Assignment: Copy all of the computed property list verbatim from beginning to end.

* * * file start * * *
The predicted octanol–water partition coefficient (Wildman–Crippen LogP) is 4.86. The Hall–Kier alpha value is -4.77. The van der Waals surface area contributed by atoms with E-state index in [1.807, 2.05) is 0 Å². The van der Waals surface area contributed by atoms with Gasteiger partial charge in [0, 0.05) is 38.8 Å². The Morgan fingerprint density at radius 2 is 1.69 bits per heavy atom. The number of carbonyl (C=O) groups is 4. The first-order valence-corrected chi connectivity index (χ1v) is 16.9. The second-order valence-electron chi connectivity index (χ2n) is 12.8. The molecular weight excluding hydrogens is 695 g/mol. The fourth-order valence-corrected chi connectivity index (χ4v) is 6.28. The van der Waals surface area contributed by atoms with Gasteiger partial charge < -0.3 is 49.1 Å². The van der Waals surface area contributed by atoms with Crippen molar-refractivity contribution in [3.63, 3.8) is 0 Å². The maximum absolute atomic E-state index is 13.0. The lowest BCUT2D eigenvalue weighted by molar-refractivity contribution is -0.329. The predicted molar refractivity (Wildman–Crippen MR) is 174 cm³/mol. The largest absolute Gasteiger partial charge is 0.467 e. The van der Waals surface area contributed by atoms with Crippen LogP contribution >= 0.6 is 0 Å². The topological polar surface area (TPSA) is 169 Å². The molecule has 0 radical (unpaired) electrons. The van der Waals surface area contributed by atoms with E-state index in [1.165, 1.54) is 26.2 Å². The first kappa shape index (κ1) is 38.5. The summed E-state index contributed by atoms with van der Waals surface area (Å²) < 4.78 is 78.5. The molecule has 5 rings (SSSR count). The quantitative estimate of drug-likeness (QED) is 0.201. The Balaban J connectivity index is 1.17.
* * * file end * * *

The predicted octanol–water partition coefficient (Wildman–Crippen LogP) is 4.86. The Hall–Kier alpha value is -4.77. The van der Waals surface area contributed by atoms with E-state index in [1.807, 2.05) is 0 Å². The van der Waals surface area contributed by atoms with Gasteiger partial charge in [0, 0.05) is 38.8 Å². The Morgan fingerprint density at radius 2 is 1.69 bits per heavy atom. The number of carbonyl (C=O) groups is 4. The first-order valence-corrected chi connectivity index (χ1v) is 16.9. The second-order valence-electron chi connectivity index (χ2n) is 12.8. The molecular weight excluding hydrogens is 695 g/mol. The fourth-order valence-corrected chi connectivity index (χ4v) is 6.28. The van der Waals surface area contributed by atoms with Gasteiger partial charge < -0.3 is 49.1 Å². The van der Waals surface area contributed by atoms with Crippen molar-refractivity contribution in [3.63, 3.8) is 0 Å². The maximum absolute atomic E-state index is 13.0. The lowest BCUT2D eigenvalue weighted by molar-refractivity contribution is -0.329. The predicted molar refractivity (Wildman–Crippen MR) is 174 cm³/mol. The largest absolute Gasteiger partial charge is 0.467 e. The van der Waals surface area contributed by atoms with Crippen LogP contribution >= 0.6 is 0 Å². The topological polar surface area (TPSA) is 169 Å². The molecule has 0 radical (unpaired) electrons. The van der Waals surface area contributed by atoms with E-state index in [1.165, 1.54) is 26.2 Å². The first kappa shape index (κ1) is 38.5. The summed E-state index contributed by atoms with van der Waals surface area (Å²) < 4.78 is 78.5. The molecule has 5 rings (SSSR count). The quantitative estimate of drug-likeness (QED) is 0.201. The Balaban J connectivity index is 1.17.